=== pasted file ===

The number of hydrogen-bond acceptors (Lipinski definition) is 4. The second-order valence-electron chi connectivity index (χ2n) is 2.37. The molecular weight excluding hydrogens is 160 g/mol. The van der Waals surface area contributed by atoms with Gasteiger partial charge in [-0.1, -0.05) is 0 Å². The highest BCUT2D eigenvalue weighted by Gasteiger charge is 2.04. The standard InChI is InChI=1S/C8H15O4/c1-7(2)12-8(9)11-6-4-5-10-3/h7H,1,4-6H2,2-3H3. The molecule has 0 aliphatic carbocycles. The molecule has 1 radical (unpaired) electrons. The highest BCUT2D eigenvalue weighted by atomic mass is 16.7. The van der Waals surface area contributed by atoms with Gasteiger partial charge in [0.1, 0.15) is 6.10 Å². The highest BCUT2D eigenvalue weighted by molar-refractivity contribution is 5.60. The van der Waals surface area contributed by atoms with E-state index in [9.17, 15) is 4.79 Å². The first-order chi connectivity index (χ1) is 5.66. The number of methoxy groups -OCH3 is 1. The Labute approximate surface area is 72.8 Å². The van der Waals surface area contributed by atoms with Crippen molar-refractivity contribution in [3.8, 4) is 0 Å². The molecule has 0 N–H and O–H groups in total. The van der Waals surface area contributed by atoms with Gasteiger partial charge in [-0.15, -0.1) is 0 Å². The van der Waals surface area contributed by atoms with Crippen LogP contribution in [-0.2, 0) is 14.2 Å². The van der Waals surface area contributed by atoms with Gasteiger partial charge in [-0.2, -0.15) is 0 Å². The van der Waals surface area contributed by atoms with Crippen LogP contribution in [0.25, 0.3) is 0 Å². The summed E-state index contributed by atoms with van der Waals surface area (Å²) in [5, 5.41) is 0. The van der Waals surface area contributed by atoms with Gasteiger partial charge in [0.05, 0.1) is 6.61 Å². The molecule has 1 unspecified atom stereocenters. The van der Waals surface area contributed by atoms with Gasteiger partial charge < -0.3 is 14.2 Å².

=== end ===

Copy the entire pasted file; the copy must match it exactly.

The number of hydrogen-bond acceptors (Lipinski definition) is 4. The second-order valence-electron chi connectivity index (χ2n) is 2.37. The molecular weight excluding hydrogens is 160 g/mol. The van der Waals surface area contributed by atoms with Gasteiger partial charge in [-0.1, -0.05) is 0 Å². The highest BCUT2D eigenvalue weighted by Gasteiger charge is 2.04. The standard InChI is InChI=1S/C8H15O4/c1-7(2)12-8(9)11-6-4-5-10-3/h7H,1,4-6H2,2-3H3. The molecule has 0 aliphatic carbocycles. The molecule has 1 radical (unpaired) electrons. The highest BCUT2D eigenvalue weighted by atomic mass is 16.7. The van der Waals surface area contributed by atoms with Gasteiger partial charge in [0.1, 0.15) is 6.10 Å². The highest BCUT2D eigenvalue weighted by molar-refractivity contribution is 5.60. The van der Waals surface area contributed by atoms with E-state index in [9.17, 15) is 4.79 Å². The first-order chi connectivity index (χ1) is 5.66. The number of methoxy groups -OCH3 is 1. The Labute approximate surface area is 72.8 Å². The van der Waals surface area contributed by atoms with Crippen molar-refractivity contribution in [3.8, 4) is 0 Å². The molecule has 0 N–H and O–H groups in total. The van der Waals surface area contributed by atoms with Gasteiger partial charge in [-0.15, -0.1) is 0 Å². The van der Waals surface area contributed by atoms with Crippen LogP contribution in [-0.2, 0) is 14.2 Å². The van der Waals surface area contributed by atoms with Gasteiger partial charge in [-0.2, -0.15) is 0 Å². The van der Waals surface area contributed by atoms with Crippen LogP contribution in [0.25, 0.3) is 0 Å². The summed E-state index contributed by atoms with van der Waals surface area (Å²) in [5, 5.41) is 0. The van der Waals surface area contributed by atoms with Gasteiger partial charge in [0.05, 0.1) is 6.61 Å². The molecule has 1 unspecified atom stereocenters. The van der Waals surface area contributed by atoms with Gasteiger partial charge < -0.3 is 14.2 Å².